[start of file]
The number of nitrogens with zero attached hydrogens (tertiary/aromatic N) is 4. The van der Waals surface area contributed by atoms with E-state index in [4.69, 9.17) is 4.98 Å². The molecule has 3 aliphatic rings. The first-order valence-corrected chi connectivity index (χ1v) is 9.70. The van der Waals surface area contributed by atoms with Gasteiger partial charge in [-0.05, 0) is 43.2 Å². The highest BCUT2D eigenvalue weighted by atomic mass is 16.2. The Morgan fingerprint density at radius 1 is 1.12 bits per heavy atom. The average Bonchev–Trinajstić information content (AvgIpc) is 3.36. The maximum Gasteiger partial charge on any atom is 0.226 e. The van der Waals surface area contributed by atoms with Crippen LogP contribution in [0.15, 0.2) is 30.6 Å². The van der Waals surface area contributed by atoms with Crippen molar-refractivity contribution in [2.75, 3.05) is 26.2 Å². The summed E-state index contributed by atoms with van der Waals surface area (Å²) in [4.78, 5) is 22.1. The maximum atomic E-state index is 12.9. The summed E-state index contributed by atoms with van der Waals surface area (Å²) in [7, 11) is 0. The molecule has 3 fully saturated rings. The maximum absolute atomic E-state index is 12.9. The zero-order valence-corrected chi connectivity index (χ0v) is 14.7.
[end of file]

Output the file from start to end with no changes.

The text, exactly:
The number of nitrogens with zero attached hydrogens (tertiary/aromatic N) is 4. The van der Waals surface area contributed by atoms with E-state index in [4.69, 9.17) is 4.98 Å². The molecule has 3 aliphatic rings. The first-order valence-corrected chi connectivity index (χ1v) is 9.70. The van der Waals surface area contributed by atoms with Gasteiger partial charge in [-0.05, 0) is 43.2 Å². The highest BCUT2D eigenvalue weighted by atomic mass is 16.2. The Morgan fingerprint density at radius 1 is 1.12 bits per heavy atom. The average Bonchev–Trinajstić information content (AvgIpc) is 3.36. The maximum Gasteiger partial charge on any atom is 0.226 e. The van der Waals surface area contributed by atoms with Crippen LogP contribution in [0.15, 0.2) is 30.6 Å². The van der Waals surface area contributed by atoms with Crippen molar-refractivity contribution in [2.75, 3.05) is 26.2 Å². The summed E-state index contributed by atoms with van der Waals surface area (Å²) in [4.78, 5) is 22.1. The maximum atomic E-state index is 12.9. The summed E-state index contributed by atoms with van der Waals surface area (Å²) in [7, 11) is 0. The molecule has 3 fully saturated rings. The maximum absolute atomic E-state index is 12.9. The zero-order valence-corrected chi connectivity index (χ0v) is 14.7.